> >> > consoles, embedded devices).  we want to support those as well.
>
> >> > you're going to have to apply to get access to this exchange mechanism
> >> (by
> >> > sending e-mail to a...@twitter.com), but, in general, all applications
> >> except
> >> > web applications will get access.  we feel that the xAuth exchange
> >> allows
> >> > for the best mix of security and user experience for desktop and
> >> possibly
> >> > mobile applications.  web applications will simply have to use OAuth as
> >> it
> >> > was designed, and send their users through the web flow.
>
> >> > *BASIC AUTHENTICATION DEPRECATION*
>
> >> > yup - it's still happening.  we're targeting June 2010.  everybody,
> >> > including legacy applications, will have to move over.
>
> >> > for those who are building new applications, use OAuth.  save yourself
> >> the
> >> > transition time later, and start thinking about it now.  for those who
> >> have
> >> > applications already out there, it would be really beneficial to start
> >> > thinking about a migration path right now and we're here to help.  if
> >> you
> >> > need it, please feel free to reach out to us and we'll help you figure
> >> out
> >> > what you need to do.
>
> >> > to help entice you over, as you know:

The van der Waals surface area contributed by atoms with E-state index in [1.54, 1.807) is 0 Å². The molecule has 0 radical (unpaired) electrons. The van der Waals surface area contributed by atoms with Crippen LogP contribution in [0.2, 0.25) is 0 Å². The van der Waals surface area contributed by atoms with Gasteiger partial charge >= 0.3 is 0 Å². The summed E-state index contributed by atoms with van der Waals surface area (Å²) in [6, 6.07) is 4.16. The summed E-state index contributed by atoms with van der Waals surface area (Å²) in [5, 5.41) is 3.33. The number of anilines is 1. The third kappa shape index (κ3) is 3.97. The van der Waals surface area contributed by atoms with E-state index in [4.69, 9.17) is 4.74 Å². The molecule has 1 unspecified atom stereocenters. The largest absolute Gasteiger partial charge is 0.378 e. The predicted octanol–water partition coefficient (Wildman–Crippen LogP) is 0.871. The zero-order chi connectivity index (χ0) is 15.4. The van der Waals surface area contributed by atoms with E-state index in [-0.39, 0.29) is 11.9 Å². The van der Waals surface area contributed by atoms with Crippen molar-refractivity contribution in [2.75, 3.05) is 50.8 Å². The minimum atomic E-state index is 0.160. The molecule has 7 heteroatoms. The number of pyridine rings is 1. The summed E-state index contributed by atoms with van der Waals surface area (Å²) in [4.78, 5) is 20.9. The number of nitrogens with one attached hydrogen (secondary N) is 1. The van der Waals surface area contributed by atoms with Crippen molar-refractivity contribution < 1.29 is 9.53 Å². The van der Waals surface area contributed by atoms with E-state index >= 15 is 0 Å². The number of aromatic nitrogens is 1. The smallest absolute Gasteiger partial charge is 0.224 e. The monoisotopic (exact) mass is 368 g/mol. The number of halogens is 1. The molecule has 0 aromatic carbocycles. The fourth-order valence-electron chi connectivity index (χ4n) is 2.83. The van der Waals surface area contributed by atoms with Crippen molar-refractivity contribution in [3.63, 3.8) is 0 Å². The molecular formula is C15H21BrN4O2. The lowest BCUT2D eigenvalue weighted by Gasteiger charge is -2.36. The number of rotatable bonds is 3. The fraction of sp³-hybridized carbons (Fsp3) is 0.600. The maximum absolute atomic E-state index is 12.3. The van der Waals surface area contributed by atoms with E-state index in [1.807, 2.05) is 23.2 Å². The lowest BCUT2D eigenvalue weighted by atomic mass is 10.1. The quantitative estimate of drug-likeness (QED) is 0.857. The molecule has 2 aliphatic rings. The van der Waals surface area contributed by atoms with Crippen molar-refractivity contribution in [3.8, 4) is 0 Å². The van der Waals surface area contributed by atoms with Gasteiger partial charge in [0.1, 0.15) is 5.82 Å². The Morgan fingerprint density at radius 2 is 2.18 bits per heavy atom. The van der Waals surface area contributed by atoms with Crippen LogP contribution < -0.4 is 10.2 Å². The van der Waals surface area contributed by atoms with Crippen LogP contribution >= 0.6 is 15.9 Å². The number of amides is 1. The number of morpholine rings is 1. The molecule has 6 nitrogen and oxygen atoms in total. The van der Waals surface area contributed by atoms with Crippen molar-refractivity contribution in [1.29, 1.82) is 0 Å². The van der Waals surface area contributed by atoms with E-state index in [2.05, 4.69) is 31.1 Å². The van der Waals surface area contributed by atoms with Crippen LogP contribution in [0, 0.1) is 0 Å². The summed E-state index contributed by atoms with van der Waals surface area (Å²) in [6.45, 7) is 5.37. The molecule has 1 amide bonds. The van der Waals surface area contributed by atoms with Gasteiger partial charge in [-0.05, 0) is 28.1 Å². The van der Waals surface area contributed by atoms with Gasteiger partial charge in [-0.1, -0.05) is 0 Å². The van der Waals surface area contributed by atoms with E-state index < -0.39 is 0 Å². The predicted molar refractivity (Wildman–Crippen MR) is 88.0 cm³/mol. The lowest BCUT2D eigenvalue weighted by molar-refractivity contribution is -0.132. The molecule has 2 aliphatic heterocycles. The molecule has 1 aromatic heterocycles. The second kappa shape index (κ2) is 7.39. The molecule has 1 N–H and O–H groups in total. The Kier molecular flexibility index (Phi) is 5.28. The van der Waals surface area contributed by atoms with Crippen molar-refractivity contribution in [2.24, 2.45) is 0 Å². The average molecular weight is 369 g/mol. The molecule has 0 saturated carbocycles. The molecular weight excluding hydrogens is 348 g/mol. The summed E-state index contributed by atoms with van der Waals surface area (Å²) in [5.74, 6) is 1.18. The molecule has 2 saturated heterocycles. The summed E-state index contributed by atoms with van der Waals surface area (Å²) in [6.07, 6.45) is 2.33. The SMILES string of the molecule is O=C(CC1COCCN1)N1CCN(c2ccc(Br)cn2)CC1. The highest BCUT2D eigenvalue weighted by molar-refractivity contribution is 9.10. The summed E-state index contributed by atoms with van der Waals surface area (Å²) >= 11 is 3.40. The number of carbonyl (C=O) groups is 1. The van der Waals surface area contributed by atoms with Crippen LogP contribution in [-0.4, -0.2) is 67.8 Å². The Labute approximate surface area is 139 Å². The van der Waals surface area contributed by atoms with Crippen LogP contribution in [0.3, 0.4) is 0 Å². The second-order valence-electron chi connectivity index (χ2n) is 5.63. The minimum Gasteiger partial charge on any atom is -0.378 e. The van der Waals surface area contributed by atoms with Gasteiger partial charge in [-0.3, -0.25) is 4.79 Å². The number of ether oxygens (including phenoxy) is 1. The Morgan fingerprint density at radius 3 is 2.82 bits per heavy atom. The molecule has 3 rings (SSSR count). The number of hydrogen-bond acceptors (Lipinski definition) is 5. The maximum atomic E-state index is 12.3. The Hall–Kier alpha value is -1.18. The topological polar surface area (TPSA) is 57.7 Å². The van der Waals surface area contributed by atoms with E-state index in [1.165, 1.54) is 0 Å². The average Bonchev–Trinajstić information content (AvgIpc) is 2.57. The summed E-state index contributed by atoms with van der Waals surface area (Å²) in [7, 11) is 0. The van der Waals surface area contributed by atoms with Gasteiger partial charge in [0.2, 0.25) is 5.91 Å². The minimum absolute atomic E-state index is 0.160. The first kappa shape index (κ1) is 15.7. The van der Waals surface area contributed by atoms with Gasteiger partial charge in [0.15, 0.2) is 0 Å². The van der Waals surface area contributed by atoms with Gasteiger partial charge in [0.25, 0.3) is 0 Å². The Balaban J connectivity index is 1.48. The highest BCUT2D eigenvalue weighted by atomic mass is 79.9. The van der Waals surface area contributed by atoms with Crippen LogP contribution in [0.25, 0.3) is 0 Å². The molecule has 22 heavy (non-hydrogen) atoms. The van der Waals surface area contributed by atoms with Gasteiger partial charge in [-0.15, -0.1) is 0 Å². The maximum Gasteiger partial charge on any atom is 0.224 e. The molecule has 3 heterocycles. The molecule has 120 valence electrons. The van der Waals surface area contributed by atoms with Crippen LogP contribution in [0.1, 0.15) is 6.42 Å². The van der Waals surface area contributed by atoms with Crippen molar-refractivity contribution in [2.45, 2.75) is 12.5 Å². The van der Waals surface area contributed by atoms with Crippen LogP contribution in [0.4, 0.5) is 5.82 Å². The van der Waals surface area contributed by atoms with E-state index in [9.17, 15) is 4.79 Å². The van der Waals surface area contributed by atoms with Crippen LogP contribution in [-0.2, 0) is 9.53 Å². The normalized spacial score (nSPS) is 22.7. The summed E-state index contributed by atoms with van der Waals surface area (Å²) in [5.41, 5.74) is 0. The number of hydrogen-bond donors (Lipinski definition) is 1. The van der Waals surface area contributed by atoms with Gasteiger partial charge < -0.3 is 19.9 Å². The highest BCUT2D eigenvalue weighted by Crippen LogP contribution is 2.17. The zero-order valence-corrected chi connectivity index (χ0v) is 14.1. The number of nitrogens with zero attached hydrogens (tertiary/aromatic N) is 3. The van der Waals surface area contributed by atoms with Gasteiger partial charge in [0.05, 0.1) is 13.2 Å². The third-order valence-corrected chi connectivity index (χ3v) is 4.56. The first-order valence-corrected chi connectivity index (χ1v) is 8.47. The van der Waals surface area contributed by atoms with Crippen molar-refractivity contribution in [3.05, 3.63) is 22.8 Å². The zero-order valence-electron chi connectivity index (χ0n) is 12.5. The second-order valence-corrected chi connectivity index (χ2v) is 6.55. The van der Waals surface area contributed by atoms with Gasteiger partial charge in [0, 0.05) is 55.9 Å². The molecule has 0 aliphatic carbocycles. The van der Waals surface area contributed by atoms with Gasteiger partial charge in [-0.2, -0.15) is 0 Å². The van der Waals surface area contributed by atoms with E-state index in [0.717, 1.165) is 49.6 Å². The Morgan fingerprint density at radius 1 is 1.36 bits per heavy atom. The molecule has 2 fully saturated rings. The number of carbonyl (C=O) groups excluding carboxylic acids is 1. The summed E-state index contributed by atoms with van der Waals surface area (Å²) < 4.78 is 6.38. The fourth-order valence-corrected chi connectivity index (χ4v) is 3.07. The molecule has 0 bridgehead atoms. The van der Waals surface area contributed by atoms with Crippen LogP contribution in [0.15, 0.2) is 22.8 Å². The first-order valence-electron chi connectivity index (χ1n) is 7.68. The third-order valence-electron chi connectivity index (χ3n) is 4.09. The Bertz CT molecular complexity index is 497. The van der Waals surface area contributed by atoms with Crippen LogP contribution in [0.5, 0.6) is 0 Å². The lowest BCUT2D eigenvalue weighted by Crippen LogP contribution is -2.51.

>
> >> >    - we have increased rate limits on api.twitter.com to those who are
> >> using
> >> >    OAuth (350 calls to the REST API per hour -- and increasing towards
> >> >    1500/hour); and
> >> >    - (as some of you are painfully aware) you can only set a source
> >> >    parameter with OAuth calls to status/update.
>
> >> > we know some of you think there are hurdles in places to converting over
> >> to
> >> > OAuth -- suffice it to say, we're actively trying to address them.  some
> >> > potential hurdles are mentioned in this e-mail, and if you think there
> >> are
> >> > more then please feel free to reach out to us.  again, we really want to
> >> > make this switch-over easy for everybody.
>
> >> > thanks!  and, as always - feel free to reach out to us anytime here, or
> >> to
> >> > @twitterapi.
>
> >> > --
> >> > Raffi Krikorian
> >> > Twitter Platform Teamhttp://twitter.com/raffi
>
> > --
> > Raffi Krikorian
> > Twitter Platform Team
> >http://twitter.com/raffi
>
> --
> Raffi Krikorian
> Twitter Platform Teamhttp://twitter.com/raffi